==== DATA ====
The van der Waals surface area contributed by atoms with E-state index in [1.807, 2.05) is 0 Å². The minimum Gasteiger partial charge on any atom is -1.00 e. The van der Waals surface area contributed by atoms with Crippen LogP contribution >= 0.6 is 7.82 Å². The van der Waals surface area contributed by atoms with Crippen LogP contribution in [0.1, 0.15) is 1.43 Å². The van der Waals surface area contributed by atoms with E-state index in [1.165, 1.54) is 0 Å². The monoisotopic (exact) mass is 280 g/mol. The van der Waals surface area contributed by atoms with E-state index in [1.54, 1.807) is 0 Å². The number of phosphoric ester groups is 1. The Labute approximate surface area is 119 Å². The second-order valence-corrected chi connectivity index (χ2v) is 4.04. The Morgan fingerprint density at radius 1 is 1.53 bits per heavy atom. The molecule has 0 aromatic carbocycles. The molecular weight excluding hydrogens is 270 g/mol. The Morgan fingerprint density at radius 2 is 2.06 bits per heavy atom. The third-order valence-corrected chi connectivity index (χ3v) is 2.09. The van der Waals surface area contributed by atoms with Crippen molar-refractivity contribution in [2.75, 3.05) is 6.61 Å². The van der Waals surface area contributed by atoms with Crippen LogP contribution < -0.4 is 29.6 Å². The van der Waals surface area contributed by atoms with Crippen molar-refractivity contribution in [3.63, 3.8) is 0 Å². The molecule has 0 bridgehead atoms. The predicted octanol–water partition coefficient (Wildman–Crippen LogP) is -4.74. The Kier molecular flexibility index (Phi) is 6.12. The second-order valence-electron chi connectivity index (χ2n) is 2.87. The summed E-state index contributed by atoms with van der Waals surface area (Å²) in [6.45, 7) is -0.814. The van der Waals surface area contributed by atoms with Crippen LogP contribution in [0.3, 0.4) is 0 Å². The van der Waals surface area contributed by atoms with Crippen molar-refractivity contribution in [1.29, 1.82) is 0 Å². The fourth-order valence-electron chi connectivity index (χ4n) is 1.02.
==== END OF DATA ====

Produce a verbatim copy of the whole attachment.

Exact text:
The van der Waals surface area contributed by atoms with E-state index in [1.807, 2.05) is 0 Å². The minimum Gasteiger partial charge on any atom is -1.00 e. The van der Waals surface area contributed by atoms with Crippen LogP contribution >= 0.6 is 7.82 Å². The van der Waals surface area contributed by atoms with Crippen LogP contribution in [0.1, 0.15) is 1.43 Å². The van der Waals surface area contributed by atoms with E-state index in [1.165, 1.54) is 0 Å². The monoisotopic (exact) mass is 280 g/mol. The van der Waals surface area contributed by atoms with E-state index in [1.54, 1.807) is 0 Å². The number of phosphoric ester groups is 1. The Labute approximate surface area is 119 Å². The second-order valence-corrected chi connectivity index (χ2v) is 4.04. The Morgan fingerprint density at radius 1 is 1.53 bits per heavy atom. The molecule has 0 aromatic carbocycles. The molecular weight excluding hydrogens is 270 g/mol. The Morgan fingerprint density at radius 2 is 2.06 bits per heavy atom. The third-order valence-corrected chi connectivity index (χ3v) is 2.09. The van der Waals surface area contributed by atoms with Crippen molar-refractivity contribution in [2.75, 3.05) is 6.61 Å². The van der Waals surface area contributed by atoms with Crippen LogP contribution < -0.4 is 29.6 Å². The van der Waals surface area contributed by atoms with Crippen molar-refractivity contribution in [3.63, 3.8) is 0 Å². The molecule has 0 bridgehead atoms. The predicted octanol–water partition coefficient (Wildman–Crippen LogP) is -4.74. The Kier molecular flexibility index (Phi) is 6.12. The second-order valence-electron chi connectivity index (χ2n) is 2.87. The summed E-state index contributed by atoms with van der Waals surface area (Å²) in [6.45, 7) is -0.814. The van der Waals surface area contributed by atoms with Crippen LogP contribution in [0.3, 0.4) is 0 Å². The van der Waals surface area contributed by atoms with Crippen molar-refractivity contribution in [1.29, 1.82) is 0 Å². The fourth-order valence-electron chi connectivity index (χ4n) is 1.02.